Lady Business: Ten Things That Would Have Been Good to Know At and After Graduation

Ryan Gosling Prompting You

Aside from the time between when I get my tax return check & I’ve saved some and bought unnecessary shoes, Graduating Season is my favorite time of year. 

I haven’t donned a cap and gown of my own for a little while, but as a self-help and business book nerd, all the great career advice dispensed around this year keeps my Instapaper account busy.

There’s business advice hidden in funny books like Tina Fey’s Bossypants (paraphrase: If there’s someone you dislike at your office and they don’t have the power to change your fate, ignore them and move on) or even in general life advice books like Katie Couric’s The Best Advice I Ever Got. Here’s one of my favorite quotes from Couric: “I realized that whatever your path, whatever your calling, the most damaging thing you can do is let other voices define you and drown out your own. You’ve got to block them out and find that place deep inside you, shaken but still intact, and hold on to it.”

What’s the most useful career advice anyone ever gave you? Here’s my best shot at dispensing words of wisdom that I wish someone had told me when I entered the workforce but I didn’t know until later. Feel free to add some to the comments. I’m sure me and my imaginary boo, Ryan Gosling, are missing something.

1. You’re probably going to suck at first. That’s how most things are until you master them. Malcolm Gladwell says it takes 10,000 hours. It will feel like 100,000. That’s normal.

2. Acquaintances are not the same as friends. It’s rare to make genuine friendships at work, no matter what the sitcoms and movies suggest. You might have one or two, but you’re not there to be popular, you’re there to show off your skills. If you make friends, that’s icing.

3. Ignore snide remarks. “I have sweaters older than you” = A real thing I heard on the job as a twenty-something. I cried, but not at my desk. I was kind! I was smart! I was important! Some of your co-workers will look at you and see their misspent youth. Not your problem.They’re just mad because they can’t stay up all night and work like a boss all day like you can. This is something that you will also lose the ability to do, so enjoy life while you can stay up past 10 without yawning.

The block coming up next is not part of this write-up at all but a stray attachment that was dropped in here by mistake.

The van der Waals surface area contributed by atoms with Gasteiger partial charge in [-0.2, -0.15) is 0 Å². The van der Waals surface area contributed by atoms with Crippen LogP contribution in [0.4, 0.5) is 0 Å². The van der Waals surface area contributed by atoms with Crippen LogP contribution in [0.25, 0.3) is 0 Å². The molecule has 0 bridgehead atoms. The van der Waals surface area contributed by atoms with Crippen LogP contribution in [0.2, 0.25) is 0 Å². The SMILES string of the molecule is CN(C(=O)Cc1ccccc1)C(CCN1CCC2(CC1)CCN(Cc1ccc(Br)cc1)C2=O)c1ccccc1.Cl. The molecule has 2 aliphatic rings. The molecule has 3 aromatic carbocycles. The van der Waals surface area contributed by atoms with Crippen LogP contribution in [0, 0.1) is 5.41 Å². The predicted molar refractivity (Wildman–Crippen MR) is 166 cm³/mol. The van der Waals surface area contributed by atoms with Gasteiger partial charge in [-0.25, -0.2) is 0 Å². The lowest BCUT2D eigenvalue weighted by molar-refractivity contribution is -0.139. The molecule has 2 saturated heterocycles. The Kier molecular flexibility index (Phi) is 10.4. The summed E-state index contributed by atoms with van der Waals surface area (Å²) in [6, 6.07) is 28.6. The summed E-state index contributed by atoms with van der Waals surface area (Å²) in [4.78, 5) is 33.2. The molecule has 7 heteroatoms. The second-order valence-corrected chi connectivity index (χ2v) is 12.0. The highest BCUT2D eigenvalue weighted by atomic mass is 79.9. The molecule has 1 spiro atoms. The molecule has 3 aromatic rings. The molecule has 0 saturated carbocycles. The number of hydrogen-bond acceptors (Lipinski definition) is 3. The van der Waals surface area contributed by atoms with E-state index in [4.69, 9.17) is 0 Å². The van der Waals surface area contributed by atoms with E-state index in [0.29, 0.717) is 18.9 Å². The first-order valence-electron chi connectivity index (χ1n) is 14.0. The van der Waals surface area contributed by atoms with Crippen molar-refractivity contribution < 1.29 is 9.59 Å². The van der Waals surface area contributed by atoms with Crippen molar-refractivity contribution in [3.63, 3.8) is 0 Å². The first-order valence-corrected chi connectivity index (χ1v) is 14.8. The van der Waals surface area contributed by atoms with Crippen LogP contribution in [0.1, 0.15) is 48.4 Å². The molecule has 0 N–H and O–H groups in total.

4. People are not quite right in their twenties. There’s this whole bridge to adulthood thing that makes life a little unbearable. It is normal to not know who you are or what your Purpose In Life is. You will find it or it will find you.

5. Find a mentor or two. They don’t have to be women, and they don’t have to be alive. I have several mentors that have kept me sane and from being utterly broken by life on dozens of occasions. In my free time, when I’m not walking my dog or gardening, I hunt for mentors. They’ve been down the road you want to walk, they have a wealth of experience. In Annie Leibovitz’ book, At Work, she writes about photography: “You learn as you work, and you certainly can ask for advice.” That’s true for everything.

6. Don’t date in the office. What? I know. Hot. Right there. Where you spend all your waking hours. Down GIRL! (And by date, I mean whatever it is you think I mean by date.) Certainly, there are all kinds of excuses you can make to say why this is wrongheaded. I know a lot of couples who met at the office. Don’t crap where you sleep. It rarely ends well.

7. Ask for what you want. Like my imaginary honey Ryan suggests above, asking for a raise or a promotion is something that you should totally do. Lois Frankel gives great advice about this, as does Austin-based career coach Ann Daly. It’s scary, but scared money don’t make none. In other words, the worst that could happen is that your boss will say no to whatever you’re asking for.